South Africa saw the first ever licenced crop-spraying drone

While the idea of drone flying is still relatively new, these toy aircraft are becoming a must-have tool for many photographers where a photo-series is not complete without aerial footage.

As drones become more accessible to the public and are gaining popularity within many commercial markets – especially property – it is important to know there are rules and regulations when it comes to flying a drone, including safety precautions that need to be followed.

Significantly, South Africa saw the first ever licenced crop-spraying drone take to the skies in KZN earlier this year.

In 2016, South Africa passed drone legislation regulating the sector under the country’s Civil Aviation Authority.

What this means to the layman is that if you are intending to fly your drone for commercial gain (that is, if you are confident enough in your photography skills to make money out of it) you will require a Remote Pilot License (RPL) and you will be required to get your drone or remotely piloted aircraft (RPA) registered.

Although flying a drone solely for recreational purposes does not require a license or registration of the machine the rules for general use, where you can fly as well as safety precautions need to be followed.

The no-fly zones under the South Africa Civil Aviation Authority (SACAA) also applies to the recreational user and carry penalties of a hefty fine or even jail time if you ignore them.

According to remote pilot licence instructor Ian Melamed from Pro-Wings Training, the first SACAA approved Remote Pilot Licence training school in South Africa, when flying a drone it is important to ensure the safety of everyone in the vicinity.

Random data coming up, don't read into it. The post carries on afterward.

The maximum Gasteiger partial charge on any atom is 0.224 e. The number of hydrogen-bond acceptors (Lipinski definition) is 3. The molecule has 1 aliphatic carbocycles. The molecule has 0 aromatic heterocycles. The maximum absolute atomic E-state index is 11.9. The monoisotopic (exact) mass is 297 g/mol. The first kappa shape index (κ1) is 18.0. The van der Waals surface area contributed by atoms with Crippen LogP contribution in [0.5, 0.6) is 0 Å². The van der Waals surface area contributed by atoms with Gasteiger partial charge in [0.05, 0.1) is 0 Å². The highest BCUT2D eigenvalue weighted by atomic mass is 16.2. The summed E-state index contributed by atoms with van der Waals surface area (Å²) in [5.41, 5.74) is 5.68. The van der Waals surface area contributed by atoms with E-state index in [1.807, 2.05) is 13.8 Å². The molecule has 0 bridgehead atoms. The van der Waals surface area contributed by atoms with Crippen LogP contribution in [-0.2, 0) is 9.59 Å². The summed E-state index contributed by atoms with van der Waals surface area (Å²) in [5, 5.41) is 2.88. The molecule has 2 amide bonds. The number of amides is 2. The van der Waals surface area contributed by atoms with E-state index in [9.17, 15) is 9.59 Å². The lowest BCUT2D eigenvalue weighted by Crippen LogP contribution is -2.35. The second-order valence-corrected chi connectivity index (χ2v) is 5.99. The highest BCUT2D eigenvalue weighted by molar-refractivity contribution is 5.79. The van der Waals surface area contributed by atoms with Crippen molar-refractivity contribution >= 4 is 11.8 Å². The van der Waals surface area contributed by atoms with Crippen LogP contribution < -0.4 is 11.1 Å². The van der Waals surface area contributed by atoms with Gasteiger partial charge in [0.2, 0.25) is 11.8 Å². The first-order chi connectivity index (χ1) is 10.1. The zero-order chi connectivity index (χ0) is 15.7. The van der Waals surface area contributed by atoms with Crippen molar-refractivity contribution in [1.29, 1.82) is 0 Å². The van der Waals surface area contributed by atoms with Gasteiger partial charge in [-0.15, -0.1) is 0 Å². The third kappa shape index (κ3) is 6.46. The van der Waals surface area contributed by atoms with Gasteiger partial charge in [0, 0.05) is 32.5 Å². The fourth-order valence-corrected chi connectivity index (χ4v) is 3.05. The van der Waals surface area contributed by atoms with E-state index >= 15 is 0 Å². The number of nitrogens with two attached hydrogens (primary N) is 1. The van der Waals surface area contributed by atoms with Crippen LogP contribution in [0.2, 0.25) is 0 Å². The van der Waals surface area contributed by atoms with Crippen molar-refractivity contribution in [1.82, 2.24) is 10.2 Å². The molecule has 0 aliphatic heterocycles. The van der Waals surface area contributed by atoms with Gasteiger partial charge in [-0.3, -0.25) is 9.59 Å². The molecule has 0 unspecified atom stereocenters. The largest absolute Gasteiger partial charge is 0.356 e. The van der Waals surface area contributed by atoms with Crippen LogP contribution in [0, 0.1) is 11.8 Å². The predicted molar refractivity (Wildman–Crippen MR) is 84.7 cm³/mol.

“Also consider the privacy of your neighbours and the safety of their property as you are not allowed to fly your drone over any property without permission from the property owner.”
The Civil Aviation Authority prohibits anyone flying a drone 50m or closer from any person or group of people, for example school sports fields, road races, stadia and community events.

Drones are banned from national parks and protected conservation areas. This is because some visitors have used their drones to disturb or chase wild animals.

“Only drones used for wildlife conservation and research purposes are allowed, subject to special permission,” said Ian who headed up the drone anti-rhino poaching team at Hluhluwe-iMfolozi game reserve.

“As restricting as these regulations may seem, they are obviously there for a reason. A drone is not always an obedient piece of machinery.

“Losing control of your drone, even for a short time, could have it collide or even crash into surrounding people and property.

“Furthermore, we doubt anyone would want one flying into their private space.”

Although the current drone laws are quite prohibitive, the idea of drone flying, especially recreationally, is still fairly new.

However, with technology continuously evolving and innovation being a constant presence, it is only a matter of time before these relatively fluid regulations become less restricting. But for now, stay in your safe zone and enjoy your drone.

If you’d like to obtain a license from the SACAA to fly commercially, you will be required to obtain aviation training at an approved training organisation.

The cost to obtain a fully accredited licence is about R12500, which includes theory and practical training.



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